1. What is your background, and how did you get started in compliance and ethics?
I was a German major during my undergraduate studies but worked in financial services for a year. I then began a Master’s program in Russian and Eastern European Studies and a Ph.D. program in political science. I shifted to law school because I wanted to work directly with these topics rather than studying them academically. One reason I chose Temple Law was the depth of courses it offered in business, financial services, and tax law. As a student, I interned in-house at Northwestern Mutual and in compliance at Deutsche Bank. Compliance was a perfect fit for my interests in financial services, international relations, and law. After completing my J.D. and LL.M., I worked for Deutsche Bank, first as an associate in an Americas Compliance Policies and Issue Tracking & Reporting role, and finally as an Assistant Vice President as a Global Markets Business Line Compliance Officer and in a Compliance Regulatory Reform Strategy role. I then joined Brown Brothers Harriman as a Vice President for Compliance, first working in New York and now in Dublin.
2. What do you like most about working in the field?
I most enjoy the diverse issues I get to work on. I cover the markets businesses from a global product perspective, so I am dealing with an array of global laws, rules, and regulations on a daily basis. The changing shape of the marketplace, businesses’ products, and the regulatory landscape means there are always new questions to consider. Finally, I really like working on a global scale, combining my passion for law, business, and global studies.
3. Beyond law, what are the most important skills to be successful in compliance and ethics?
Soft skills are essential: being an active listener that successfully engages with different types of people to reach the best outcome is critical to being an effective Compliance Officer. You need to be able to understand what is happening to the business, how to find solutions given the regulatory framework, and how to work well on a team. You need to be able to speak both the languages of business and law persuasively to bring everyone on board. And an innate desire to learn is also important.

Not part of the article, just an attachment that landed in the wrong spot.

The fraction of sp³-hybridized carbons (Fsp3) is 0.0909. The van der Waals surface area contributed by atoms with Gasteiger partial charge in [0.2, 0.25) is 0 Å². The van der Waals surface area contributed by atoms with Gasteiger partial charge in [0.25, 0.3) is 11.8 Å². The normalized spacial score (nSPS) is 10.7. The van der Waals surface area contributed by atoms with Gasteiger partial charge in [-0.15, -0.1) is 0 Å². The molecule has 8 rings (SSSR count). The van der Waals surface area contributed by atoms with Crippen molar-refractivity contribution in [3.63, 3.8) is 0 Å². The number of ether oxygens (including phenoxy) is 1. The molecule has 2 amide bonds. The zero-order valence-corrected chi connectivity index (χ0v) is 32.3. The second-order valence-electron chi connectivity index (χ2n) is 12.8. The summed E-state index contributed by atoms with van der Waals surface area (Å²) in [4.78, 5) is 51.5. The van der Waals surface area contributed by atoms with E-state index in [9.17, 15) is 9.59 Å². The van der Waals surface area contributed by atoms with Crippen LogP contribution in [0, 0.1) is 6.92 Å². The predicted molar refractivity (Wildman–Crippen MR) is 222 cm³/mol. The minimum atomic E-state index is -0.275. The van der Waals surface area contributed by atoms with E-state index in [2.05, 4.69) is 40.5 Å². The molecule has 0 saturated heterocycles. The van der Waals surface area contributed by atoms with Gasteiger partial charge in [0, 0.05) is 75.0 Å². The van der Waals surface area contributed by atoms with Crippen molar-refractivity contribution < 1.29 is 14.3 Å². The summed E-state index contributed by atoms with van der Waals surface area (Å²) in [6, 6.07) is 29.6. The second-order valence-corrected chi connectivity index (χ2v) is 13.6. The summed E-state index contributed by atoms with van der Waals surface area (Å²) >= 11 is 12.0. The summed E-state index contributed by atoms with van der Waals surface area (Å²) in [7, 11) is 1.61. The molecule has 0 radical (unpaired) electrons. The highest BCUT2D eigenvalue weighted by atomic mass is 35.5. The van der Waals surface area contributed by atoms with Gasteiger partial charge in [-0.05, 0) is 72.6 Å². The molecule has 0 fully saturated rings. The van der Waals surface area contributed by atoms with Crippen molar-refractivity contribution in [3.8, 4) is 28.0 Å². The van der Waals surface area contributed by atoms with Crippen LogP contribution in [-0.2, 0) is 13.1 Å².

4. How has compliance and ethics evolved since you started and what will shape it in the future?
Compliance programs in financial services have evolved since the financial crisis. There has also been increasing acceptance that compliance is key for long-term success in business—not just a box to tick. I think that this view will only deepen particularly in light of the ESG [environmental, social, and governance] movement, which underscores the importance of considering how outcomes are achieved.
5. What has changed during the pandemic, and what are some of the long-term impacts of the pandemic on compliance and ethics?
Working from home has raised new potential issues—for instance, how do you protect confidential information when people are working from their living rooms? Controls to mitigate these risks are still evolving and will likely continue to do so.
6. How did your experience at Temple Law prepare you for your career in compliance and ethics?
Professor Porrata-Doria’s Securities Regulation course provided me with a baseline for understanding US regulatory framework, while Professors Abreu and Monroe’s tax courses gave me confidence to navigate complex global tax issues. Even my time working as a research assistant for Professor Hollis remains relevant through issues arising in the UK due to Brexit. The Office of Career Services was instrumental in helping me land my first compliance internship, and the administration supported me in designing a 3L study abroad program to study International Business & Corporate Law in England.
I am happy the Center for Compliance and Ethics offers classes, practicums, internships, and networking opportunities to help students learn more about the discipline of and possible career paths in compliance.
Beatrice Raccanello (LAW ’10) serves as the Director of the Center for Compliance and Ethics. Her interest in compliance started in 2015 when she was a member of the Steering Committee of the Center for Compliance and Ethics to assist with the initial launch. She is eager to continue leading Center activities in providing student and professional education programs, fostering academic research and thought leaderships, and advancing the public-private sector dialogue in this rapidly evolving area.